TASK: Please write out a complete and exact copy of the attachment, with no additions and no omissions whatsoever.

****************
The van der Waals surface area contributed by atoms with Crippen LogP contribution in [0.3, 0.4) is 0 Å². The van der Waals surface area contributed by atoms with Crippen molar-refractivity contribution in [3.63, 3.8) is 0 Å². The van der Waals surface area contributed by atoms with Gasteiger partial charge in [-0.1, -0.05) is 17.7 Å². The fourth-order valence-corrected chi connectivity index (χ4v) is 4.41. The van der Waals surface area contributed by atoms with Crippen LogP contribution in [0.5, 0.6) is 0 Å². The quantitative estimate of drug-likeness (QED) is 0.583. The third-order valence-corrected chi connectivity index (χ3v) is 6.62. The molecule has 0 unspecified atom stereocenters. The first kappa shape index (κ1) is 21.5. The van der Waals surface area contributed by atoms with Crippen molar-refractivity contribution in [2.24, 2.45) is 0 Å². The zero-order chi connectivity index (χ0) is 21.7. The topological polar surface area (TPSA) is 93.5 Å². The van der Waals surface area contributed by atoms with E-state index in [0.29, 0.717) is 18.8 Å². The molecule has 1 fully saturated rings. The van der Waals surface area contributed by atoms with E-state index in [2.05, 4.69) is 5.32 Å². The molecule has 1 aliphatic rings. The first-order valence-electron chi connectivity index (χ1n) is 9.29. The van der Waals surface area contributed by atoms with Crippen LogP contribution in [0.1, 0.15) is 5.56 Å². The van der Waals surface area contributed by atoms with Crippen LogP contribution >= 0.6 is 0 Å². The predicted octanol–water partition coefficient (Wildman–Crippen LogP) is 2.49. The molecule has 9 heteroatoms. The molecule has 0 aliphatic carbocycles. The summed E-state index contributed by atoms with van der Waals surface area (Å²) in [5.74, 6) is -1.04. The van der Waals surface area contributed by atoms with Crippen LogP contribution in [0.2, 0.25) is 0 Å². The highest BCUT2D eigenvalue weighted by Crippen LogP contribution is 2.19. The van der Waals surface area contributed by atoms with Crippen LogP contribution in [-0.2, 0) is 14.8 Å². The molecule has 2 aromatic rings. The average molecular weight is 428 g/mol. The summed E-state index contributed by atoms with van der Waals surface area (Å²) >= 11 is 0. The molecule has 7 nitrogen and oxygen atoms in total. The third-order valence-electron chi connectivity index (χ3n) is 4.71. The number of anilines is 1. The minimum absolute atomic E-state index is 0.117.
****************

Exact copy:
The van der Waals surface area contributed by atoms with Crippen LogP contribution in [0.3, 0.4) is 0 Å². The van der Waals surface area contributed by atoms with Crippen molar-refractivity contribution in [3.63, 3.8) is 0 Å². The van der Waals surface area contributed by atoms with Gasteiger partial charge in [-0.1, -0.05) is 17.7 Å². The fourth-order valence-corrected chi connectivity index (χ4v) is 4.41. The van der Waals surface area contributed by atoms with Crippen LogP contribution in [0.5, 0.6) is 0 Å². The quantitative estimate of drug-likeness (QED) is 0.583. The third-order valence-corrected chi connectivity index (χ3v) is 6.62. The molecule has 0 unspecified atom stereocenters. The first kappa shape index (κ1) is 21.5. The van der Waals surface area contributed by atoms with Crippen molar-refractivity contribution in [2.24, 2.45) is 0 Å². The zero-order chi connectivity index (χ0) is 21.7. The topological polar surface area (TPSA) is 93.5 Å². The van der Waals surface area contributed by atoms with E-state index in [0.29, 0.717) is 18.8 Å². The molecule has 1 fully saturated rings. The van der Waals surface area contributed by atoms with E-state index in [2.05, 4.69) is 5.32 Å². The molecule has 1 aliphatic rings. The first-order valence-electron chi connectivity index (χ1n) is 9.29. The van der Waals surface area contributed by atoms with Crippen LogP contribution in [0.1, 0.15) is 5.56 Å². The van der Waals surface area contributed by atoms with Crippen LogP contribution >= 0.6 is 0 Å². The predicted octanol–water partition coefficient (Wildman–Crippen LogP) is 2.49. The molecule has 9 heteroatoms. The molecule has 0 aliphatic carbocycles. The summed E-state index contributed by atoms with van der Waals surface area (Å²) in [5.74, 6) is -1.04. The van der Waals surface area contributed by atoms with Crippen LogP contribution in [0.2, 0.25) is 0 Å². The highest BCUT2D eigenvalue weighted by Crippen LogP contribution is 2.19. The van der Waals surface area contributed by atoms with Crippen LogP contribution in [-0.2, 0) is 14.8 Å². The molecule has 2 aromatic rings. The average molecular weight is 428 g/mol. The summed E-state index contributed by atoms with van der Waals surface area (Å²) >= 11 is 0. The molecule has 7 nitrogen and oxygen atoms in total. The third-order valence-electron chi connectivity index (χ3n) is 4.71. The number of anilines is 1. The minimum absolute atomic E-state index is 0.117.